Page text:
Above: Waye House
From my own collection
'Waye (north of the Newton Road), is mentioned as early as the year 1484, when "Thomas, at Waye" was one of the churchwardens, his name appears to have been Furse, and the members of his family are called indifferently by their own name, and the name of their estate for many years, eg "is. from William Waye, alias Furse, for rent of the Church House." In the seventeenth century it belonged to the old Devonshire family of Elford... and is now the property and residence of Mrs Rogers, the house is modern.'
Charles Worthy, Ashburton and Its Neighbourhood, printed and published by L B Varder, East Street, Ashburton, 1875, p46
In October 1843 William Stark, a nurseyman at Waye, had 10,000 young apple trees for sale. John Caunter, of Waye House, was one of those testifying to the quality and reliability of Mr Stark's stock.
Western Times 21 October 1843, p2 col5
July 1845. John Caunter of Waye House, magistrate for Devon, was on the provisional committee for the proposed Ashburton, Newton and South Devon Junction Railway.
Exeter and Plymouth Gazette 5 July 1845, p1 col2
July 9th, 1848. Harriet Jane, daughter of Sir Matthew Blakiston, died at Waye House. She was 24.
The Gentleman's Magazine, vol 30, July - December 1848, London, p329
Lieut. Charles George Cottell, of the 45th Regiment Madras Native Infantry, married Fanny Northcott in May 1849. Fanny was the daughter of Mr William Northcott, of Waye, Ashburton.
Exeter and Plymouth Gazette, 5 May 1849, p5 col6
John Potts, late quarter-master in her Majesty's 25th Regiment, King's Own Borderers, died at Waye in November 1849. He was 62.
Exeter Flying Post 8 November 1849, p8 col6
Widower William Eales, a retired chaplain of the E[ast] I[ndia] Service, was living at Waye House at the time of the 1851 census. With him was his unmarried 40 year old daughter, Winifred E., who had been born in the East Indies.
1851 census, HO107, piece no. 1871, p15
In August 1852 Lt-Col George Young H E I C S married Winifred Emma, the only daughter of the Rev W Eales, of Waye House, Ashburton.
The Annual Register 1852, London, 1853, p241
On December 29th, 1854, the Rev. William Eales, Chaplain in the service of the East India Company, died at Waye House. He was 82.
The Gentleman's Magazine, vol 43, January - June 1855, p325
Robert Coard Tucker, the eldest son of solicitor R Tucker, married Katherine Margaret Kitson in July 1857. She was of Waye House.
Exeter Flying Post 30 July 1857, p5 col2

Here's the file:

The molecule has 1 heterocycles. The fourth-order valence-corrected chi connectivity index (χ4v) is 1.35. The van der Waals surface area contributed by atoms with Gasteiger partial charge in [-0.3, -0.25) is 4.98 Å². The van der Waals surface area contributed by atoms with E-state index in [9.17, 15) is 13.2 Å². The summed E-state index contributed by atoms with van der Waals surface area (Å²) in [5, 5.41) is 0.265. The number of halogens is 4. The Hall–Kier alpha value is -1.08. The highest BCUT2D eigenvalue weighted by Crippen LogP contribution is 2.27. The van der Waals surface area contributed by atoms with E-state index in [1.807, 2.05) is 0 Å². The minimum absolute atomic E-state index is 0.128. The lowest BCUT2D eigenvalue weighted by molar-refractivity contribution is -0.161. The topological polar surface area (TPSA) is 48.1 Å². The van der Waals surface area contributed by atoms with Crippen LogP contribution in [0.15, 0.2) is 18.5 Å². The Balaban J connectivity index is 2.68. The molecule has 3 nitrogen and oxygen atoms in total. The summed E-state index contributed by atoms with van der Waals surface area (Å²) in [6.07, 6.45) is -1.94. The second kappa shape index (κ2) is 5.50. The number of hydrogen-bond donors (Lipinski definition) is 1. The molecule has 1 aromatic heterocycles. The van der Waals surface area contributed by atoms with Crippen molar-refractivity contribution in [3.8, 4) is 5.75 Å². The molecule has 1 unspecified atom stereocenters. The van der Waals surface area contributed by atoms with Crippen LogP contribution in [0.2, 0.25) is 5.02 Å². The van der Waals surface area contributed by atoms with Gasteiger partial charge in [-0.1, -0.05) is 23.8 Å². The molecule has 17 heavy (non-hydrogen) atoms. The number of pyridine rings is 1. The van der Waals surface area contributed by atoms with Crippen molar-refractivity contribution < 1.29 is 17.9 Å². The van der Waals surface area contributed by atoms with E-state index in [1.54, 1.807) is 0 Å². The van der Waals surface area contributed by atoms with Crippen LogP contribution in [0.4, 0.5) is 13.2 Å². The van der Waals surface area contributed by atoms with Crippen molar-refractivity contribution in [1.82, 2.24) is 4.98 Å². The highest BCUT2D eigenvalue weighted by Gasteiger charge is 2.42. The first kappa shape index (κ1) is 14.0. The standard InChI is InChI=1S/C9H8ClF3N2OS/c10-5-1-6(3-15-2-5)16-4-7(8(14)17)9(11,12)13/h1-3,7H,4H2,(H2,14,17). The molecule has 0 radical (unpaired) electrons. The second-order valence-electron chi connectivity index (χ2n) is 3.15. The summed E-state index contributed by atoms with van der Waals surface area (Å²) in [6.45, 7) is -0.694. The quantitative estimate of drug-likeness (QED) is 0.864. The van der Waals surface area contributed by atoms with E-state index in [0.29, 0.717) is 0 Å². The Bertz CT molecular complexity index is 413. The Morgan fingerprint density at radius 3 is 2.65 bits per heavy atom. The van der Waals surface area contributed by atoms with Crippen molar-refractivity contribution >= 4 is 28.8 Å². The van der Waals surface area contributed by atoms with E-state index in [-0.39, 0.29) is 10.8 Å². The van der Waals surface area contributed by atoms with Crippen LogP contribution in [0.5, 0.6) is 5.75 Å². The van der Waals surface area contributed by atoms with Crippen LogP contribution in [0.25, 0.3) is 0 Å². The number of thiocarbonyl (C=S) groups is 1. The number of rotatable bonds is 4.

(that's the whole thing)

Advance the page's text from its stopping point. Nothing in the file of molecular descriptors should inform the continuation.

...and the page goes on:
On December 28th, 1859 John Caunter, eldest son of the late John Caunter of Waye House, died after a short illness in India. 'Deceased had been in several engagements during the late mutiny in that empire, and was much respected'.
Exeter and Plymouth Gazette, 11 February 1860, p5 col4
Colonel George Young H E I C S, of Waye House, died at Leamington Spa in May 1860. He was 70.
The Gentleman's Magazine, vol 208, January - June 1860 p646
57 year old Thomas E Rogers, a commander in the Indian navy, was at Waye House at the time of the 1861 census. With him was his wife Mary, his step-daughter Grace Caunter, his brother Richard E. Rogers and his niece Ellen E. Speller. The two Rogers brothers had been born in Callington*, Cornwall.
1861 census RG 9, piece no. 1405, p11
* ? Looks like Collington
In 1864 Mr T E Rogers of Waye House was seeking to represent the borough.
Western Times 30 August 1864, p2 col3
He arrived at his residence from India in May 1865.
Morning Herald (London) 27 May 1865, p4 col1
Mary, the wife of Captain Rogers H E I C S, died at Waye House in March 1869. She was 71.
Exeter and Plymouth Gazette 2 April 1869, p5 col6
Thomas had married Emblyn Middleton in Bengal in 1845, and Sarah Coates in Kidderpore, Bengal, in 1852.
British India Office marriage ecclesiastical returns, available through https://www.findmypast.co.uk
He had married widow Mary Caunter, the daughter of John Eales, in Ashburton in June 1859.
In the March quarter of 1870 Thomas Eales Roger married Harriet Eliza Poingdestie or Poingdestre
In February 1871 the wife of Thomas Eales Rogers gave birth to a daughter.